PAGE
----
Oil rose the most in over a week alongside a broader market rally after positive economic data from the U.S. and Europe allayed some of the concerns around a rampant Covid-19 resurgence in countries such as India.
Futures climbed as much as 1.6% in New York after flipping between small gains and losses earlier in the session. A composite gauge of output at U.S. manufacturers and service providers reached a record high in April, while the latest data showed robust manufacturing figures in Europe. The dollar weakened, boosting the appeal of commodities priced in the currency, while strengthening U.S. equities helped support prices.
Still, oil is headed for a weekly loss as India continues to set a record number of daily cases. The country’s diesel and gasoline consumption could fall by a fifth this month, and traders said the nation’s largest refiner had refrained from buying West African oil this week, defying expectations.
“The market is facing dueling inputs,” said John Kilduff, a partner at Again Capital LLC. Economic data out of the U.S. and Europe “was terrific, boding well for the reopening outlook. The bad news is India.”
Oil has climbed more than 25% this year, aided by the rollout of Covid-19 vaccines and vigilant supply management from the Organization of Petroleum Exporting Countries and its allies. But the bulk of crude’s advance came in the first two months of the year, and prices have struggled since. OPEC+ is set to start easing deep supply curbs from May, and the group is expected to hold a full ministerial meeting next week to assess the global state of play.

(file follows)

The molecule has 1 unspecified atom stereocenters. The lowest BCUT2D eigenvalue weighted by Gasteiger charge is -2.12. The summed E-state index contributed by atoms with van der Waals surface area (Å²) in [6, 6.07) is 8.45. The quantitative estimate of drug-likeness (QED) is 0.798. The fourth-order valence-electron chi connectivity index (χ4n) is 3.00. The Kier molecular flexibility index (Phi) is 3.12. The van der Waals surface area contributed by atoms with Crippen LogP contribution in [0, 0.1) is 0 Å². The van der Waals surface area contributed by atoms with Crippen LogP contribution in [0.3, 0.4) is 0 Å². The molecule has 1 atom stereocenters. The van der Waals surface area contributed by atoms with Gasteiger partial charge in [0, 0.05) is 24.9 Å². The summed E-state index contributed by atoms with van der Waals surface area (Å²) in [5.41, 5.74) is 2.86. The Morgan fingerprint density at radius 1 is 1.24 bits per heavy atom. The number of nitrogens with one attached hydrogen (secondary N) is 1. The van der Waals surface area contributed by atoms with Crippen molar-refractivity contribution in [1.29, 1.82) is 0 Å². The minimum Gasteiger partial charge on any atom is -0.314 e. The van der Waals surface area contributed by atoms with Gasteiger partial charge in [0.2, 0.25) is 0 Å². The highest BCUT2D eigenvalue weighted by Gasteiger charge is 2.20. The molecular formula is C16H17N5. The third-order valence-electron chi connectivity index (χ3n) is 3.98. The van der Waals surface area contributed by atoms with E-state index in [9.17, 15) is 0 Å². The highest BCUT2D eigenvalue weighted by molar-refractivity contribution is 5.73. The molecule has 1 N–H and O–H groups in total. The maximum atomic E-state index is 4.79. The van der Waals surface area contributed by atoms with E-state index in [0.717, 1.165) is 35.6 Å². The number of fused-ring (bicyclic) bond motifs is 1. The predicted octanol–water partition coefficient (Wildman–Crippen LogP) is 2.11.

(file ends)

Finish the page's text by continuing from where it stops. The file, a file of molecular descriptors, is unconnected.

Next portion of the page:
“A rampant outbreak in India is raising fears of a delayed recovery for fuel demand,” TD Securities commodity strategists led by Bart Melek said in a note. “But strong reflationary signals, a weaker dollar, and a powerful recovery in U.S. energy demand are all offering support.”
WTI for June delivery rose 71 cents to $62.14 a barrel as of 10:44 a.m. in New York
Brent for the same month gained 63 cents to $66.03 a barrel
As India’s outbreak worsens, the nation’s combined consumption of diesel and gasoline is poised to plunge by as much as 20% in April from a month earlier due to renewed restrictions, according to officials from refiners and fuel retailers. Meanwhile, Japan is facing an increase in cases and a state of emergency will be declared from Sunday to May 11 in cities including Tokyo.
There is also concern about the potential for a rise in cases around Ramadan, when millions of people typically head home to regional towns from urban centers. Southeast Asia’s biggest predominantly Muslim nations, Indonesia and Malaysia, will limit travel toward the end of the monthlong fasting period.